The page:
We did not observe any associations of depression with Apgar scores, NICU (neonatal intensive care unit) admission and neonatal birth weight. The results of our study were consistent with the results of what Grigoriadis reported. Our study shows that depression may not influence the mode of the delivery. Similarly, Wu et al. has demonstrated that there was no association between mood and type of delivery [29].

There are still three limitations to our study. One limitation is that assessment of depression was only evaluated in the second or third trimester of pregnancy. We suggest that clinicians should assess depression at different points of time during the gestational period, because it is important to better understand the role that depression during pregnancy plays in fetal growth and development. The second limitation is that we used EPDS scale as the only screening tool to assess depression. It might be better to include face to face interview or other structured psychiatric interview schedules to diagnose depression. The third limitation is the lack of measurement of any blood levels such as blood cortisol.

In general, our finding indicate that prenatal depression screening could be regarded as a routine during perinatal care in China. It is helpful for obstetricians to identify the pregnant patient with severe depression and prevent mild and moderate depression from progressing to severe depression, which could optimize maternal and neonatal outcomes.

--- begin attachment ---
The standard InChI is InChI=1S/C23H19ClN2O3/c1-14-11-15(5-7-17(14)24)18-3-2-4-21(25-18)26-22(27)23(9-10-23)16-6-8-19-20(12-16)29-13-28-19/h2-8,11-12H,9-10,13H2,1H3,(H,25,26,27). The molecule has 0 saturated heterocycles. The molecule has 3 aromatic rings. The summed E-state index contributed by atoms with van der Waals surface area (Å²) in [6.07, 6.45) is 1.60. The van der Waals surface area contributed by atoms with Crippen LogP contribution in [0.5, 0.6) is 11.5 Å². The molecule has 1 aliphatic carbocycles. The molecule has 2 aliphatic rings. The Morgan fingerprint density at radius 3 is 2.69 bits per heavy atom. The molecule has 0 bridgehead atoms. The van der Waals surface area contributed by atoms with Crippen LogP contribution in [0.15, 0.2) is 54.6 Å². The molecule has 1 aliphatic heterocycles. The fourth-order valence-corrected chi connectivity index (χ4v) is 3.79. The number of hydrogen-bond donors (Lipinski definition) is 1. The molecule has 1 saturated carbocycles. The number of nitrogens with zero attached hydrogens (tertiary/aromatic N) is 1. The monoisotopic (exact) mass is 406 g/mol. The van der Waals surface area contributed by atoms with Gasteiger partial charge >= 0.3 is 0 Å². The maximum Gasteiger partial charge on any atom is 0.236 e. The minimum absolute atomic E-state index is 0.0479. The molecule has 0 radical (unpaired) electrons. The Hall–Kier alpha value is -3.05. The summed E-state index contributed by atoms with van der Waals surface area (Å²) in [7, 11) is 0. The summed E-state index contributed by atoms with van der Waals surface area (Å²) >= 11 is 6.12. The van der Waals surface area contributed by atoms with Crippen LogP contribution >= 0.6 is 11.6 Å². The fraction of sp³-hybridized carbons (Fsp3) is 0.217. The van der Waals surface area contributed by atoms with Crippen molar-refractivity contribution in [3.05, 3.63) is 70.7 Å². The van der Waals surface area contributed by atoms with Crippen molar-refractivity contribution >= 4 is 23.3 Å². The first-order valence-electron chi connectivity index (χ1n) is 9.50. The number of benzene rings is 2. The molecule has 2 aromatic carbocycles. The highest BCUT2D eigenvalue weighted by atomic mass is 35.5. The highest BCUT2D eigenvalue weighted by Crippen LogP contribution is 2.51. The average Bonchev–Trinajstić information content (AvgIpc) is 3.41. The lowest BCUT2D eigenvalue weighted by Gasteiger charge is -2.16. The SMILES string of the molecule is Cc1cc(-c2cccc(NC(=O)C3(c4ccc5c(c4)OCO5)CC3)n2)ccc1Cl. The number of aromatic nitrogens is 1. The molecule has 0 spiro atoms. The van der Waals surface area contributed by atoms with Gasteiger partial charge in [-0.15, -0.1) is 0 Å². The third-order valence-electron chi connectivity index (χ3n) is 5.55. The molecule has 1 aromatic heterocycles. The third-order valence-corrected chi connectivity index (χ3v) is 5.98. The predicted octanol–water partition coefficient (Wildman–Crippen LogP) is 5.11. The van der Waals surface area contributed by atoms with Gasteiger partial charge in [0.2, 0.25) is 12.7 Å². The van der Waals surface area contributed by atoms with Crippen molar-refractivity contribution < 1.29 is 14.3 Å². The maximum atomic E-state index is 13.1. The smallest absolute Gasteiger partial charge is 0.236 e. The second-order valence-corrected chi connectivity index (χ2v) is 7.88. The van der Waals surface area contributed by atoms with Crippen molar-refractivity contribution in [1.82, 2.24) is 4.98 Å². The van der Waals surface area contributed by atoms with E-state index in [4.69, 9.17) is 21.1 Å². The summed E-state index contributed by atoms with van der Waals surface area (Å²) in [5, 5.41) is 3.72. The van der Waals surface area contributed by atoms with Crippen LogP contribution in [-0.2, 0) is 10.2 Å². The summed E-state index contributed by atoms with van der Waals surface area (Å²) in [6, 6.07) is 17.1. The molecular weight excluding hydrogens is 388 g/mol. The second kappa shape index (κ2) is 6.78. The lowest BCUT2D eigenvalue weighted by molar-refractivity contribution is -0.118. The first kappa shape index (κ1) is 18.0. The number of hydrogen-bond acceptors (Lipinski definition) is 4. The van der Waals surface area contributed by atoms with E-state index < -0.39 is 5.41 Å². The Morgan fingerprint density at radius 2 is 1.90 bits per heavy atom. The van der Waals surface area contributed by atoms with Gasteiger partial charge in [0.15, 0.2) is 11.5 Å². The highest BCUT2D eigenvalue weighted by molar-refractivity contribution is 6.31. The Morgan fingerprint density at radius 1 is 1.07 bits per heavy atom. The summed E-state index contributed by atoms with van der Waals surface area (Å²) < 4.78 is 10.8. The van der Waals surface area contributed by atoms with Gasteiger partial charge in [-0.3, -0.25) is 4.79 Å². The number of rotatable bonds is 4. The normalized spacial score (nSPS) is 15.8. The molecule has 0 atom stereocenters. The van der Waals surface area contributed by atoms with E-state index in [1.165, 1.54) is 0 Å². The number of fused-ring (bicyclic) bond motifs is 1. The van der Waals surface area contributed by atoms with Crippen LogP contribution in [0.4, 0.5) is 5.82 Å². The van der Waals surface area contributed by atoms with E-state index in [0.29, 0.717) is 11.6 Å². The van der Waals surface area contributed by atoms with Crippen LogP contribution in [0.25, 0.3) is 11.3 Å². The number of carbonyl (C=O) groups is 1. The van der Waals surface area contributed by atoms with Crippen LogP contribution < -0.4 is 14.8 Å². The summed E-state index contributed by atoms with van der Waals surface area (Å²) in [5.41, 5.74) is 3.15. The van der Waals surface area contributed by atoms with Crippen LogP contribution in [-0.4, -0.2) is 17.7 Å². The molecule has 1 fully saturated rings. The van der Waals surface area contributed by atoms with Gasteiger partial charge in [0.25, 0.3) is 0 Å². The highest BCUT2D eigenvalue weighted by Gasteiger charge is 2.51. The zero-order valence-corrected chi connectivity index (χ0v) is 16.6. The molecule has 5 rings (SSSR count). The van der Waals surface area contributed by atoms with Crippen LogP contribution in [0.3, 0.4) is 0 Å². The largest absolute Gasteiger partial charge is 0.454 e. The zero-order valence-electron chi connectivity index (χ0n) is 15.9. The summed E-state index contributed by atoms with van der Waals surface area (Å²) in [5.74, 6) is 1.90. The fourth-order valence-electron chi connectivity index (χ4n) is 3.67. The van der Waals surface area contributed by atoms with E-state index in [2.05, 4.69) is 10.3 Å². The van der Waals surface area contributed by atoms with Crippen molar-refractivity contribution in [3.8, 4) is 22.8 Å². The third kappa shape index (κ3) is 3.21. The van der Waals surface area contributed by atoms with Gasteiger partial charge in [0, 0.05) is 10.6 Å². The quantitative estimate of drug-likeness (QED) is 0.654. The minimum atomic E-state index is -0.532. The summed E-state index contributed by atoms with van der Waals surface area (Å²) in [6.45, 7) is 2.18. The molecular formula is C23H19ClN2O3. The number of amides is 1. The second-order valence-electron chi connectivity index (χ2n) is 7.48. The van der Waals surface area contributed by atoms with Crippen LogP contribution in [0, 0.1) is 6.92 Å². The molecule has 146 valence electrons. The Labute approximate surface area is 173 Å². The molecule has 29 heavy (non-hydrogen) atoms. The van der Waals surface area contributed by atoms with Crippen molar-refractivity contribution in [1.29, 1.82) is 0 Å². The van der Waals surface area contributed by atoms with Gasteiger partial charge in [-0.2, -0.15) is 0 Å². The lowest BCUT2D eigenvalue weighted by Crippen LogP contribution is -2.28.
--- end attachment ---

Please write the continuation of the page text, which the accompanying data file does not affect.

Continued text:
Conclusions

Our present study suggested that severe prenatal depression during late pregnancy measured with the EPDS increased the risk of preterm birth with no other specific adverse outcomes noted to the mother or the infant. Therefore, severe prenatal depression status during late pregnancy should be regarded as an important indicator for a potential adverse outcome in pregnancy and screening of all prenatal patients should be performed.

Ethics Approval and Consent to Participate

This study was approved by the Research Ethics Committee of Women’s Hospital (IRB-20190020-R), Zhejiang University School of Medicine, Hangzhou, China. All participants were informed of the purpose of this study, and written consent was obtained from each participant prior to sample collection.

Acknowledgments

The study was funded by the National Natural Science Foundation of China (NO. 81571447). Also, it is a part study of Key Research Project of Zhejiang Province (NO. 2018C03010) and Construction of Medical Core Subjects and Innovation Platform in Zhejiang Province Grant (2018RC005). We would like to thank the experts and all participating staff of the hospital for their guidance and assistance. We offer special thanks to all participants for their understanding and cooperation.

Conflict of Interest

The authors declare no conflict of interest.